It’s the digital era and there are no ways around it: product development is fundamental to business success. But for something that’s so critical in just about every vertical, from healthcare to retail and finance to agriculture, the process of developing software can be famously difficult to manage. A lot goes into the process above and beyond the code we write – from the need to consider business goals to the desire to incorporate innovative technologies and great features.

Then there are important matters of cost and time to market. All this, and that’s not even touching upon how many different users there might be and how the product will fit into their lives. And the allocation of resources? That, too, is an important part of the software product development process.

So it’s no wonder that tracking progress is complicated. The key performance indicators (KPIs) that teams use to measure success can vary from team to team and from company to company, making it difficult for clients and other stakeholders to understand where things stand at any given moment.

As proponents of the Agile methodology for product development, we have some idea of what kinds of KPIs are the most useful – for us and for our customers. As a general rule, we like to report to them the following types of information with our KPIs:

  1. Metrics that show a continual flow of value to the customer
  2. Metrics that show how we are eliminating wasteful activities
  3. Metrics that show when customers can expect delivery of working software
  4. Metrics that show work is being properly prioritized and that the workflow is moving along in an organized way

As part of the performance-management process, here are two valuable KPIs to keep in mind to show your customers.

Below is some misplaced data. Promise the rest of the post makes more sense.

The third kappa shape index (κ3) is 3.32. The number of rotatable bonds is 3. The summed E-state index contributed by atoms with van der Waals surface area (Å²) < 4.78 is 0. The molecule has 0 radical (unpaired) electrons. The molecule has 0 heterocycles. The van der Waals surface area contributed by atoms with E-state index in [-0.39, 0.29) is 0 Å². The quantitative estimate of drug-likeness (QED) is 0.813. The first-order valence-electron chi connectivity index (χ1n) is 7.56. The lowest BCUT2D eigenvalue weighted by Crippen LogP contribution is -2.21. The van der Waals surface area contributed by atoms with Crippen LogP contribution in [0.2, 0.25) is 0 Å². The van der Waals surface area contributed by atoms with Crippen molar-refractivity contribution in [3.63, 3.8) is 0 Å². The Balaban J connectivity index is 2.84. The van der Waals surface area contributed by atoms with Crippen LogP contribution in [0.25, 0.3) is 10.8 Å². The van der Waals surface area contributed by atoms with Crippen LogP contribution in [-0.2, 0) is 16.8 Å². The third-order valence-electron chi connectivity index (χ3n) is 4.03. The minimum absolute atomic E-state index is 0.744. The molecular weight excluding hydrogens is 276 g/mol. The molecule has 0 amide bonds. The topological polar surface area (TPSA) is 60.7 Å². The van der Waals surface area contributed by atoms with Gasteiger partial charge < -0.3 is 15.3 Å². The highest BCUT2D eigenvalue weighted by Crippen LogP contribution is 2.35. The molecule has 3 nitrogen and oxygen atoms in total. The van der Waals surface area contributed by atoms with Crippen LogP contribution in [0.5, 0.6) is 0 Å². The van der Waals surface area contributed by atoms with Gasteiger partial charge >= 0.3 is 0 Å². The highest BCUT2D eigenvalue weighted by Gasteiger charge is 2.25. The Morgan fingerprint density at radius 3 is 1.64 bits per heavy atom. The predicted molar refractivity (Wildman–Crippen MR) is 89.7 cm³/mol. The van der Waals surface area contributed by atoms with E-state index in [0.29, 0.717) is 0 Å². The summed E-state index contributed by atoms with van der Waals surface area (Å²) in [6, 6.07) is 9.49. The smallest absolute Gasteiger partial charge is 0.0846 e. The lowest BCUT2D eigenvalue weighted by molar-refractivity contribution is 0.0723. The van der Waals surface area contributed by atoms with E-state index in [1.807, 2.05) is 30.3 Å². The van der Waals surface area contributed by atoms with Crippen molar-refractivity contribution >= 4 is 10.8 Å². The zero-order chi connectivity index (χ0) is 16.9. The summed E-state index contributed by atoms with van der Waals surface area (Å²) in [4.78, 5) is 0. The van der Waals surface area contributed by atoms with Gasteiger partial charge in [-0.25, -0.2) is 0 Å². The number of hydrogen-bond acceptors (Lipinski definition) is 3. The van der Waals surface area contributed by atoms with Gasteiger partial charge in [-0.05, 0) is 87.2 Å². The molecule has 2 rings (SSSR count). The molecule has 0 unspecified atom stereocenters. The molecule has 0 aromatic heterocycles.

1. The Burndown Chart

The most common form of burndown chart is probably the Sprint Burndown Chart, but there are other types as well (see below). In essence, the Sprint Burndown Chart is a popular way to show customers when they can expect certain deliverables. Despite its jargon-heavy name, it’s a very easy metric chart to understand. The x-axis is time, whereas the y-axis is how much work there is yet to be done. As time moves forward, that y-axis should “burn down”, creating a steady downward line from the upper left to the lower right of the chart.

Simple, visual, and elegant, it can be created for sprints or projects (the Project Burndown version). Use it to track the progress of iterations or days, whichever suits your team and the rest of the stakeholders who will be viewing it. It’s a great, quick and visual way for project managers to communicate progress to a variety of different types of stakeholders, including customers.

Visually, you can keep an eye out for potential problems. The burndown line should make gradual progress rather than dropping off in a steep curve. When the curve is steep, it can mean the points at which you are measuring progress are too far apart. The solution: break down the project into smaller pieces, measuring progress more frequently over time.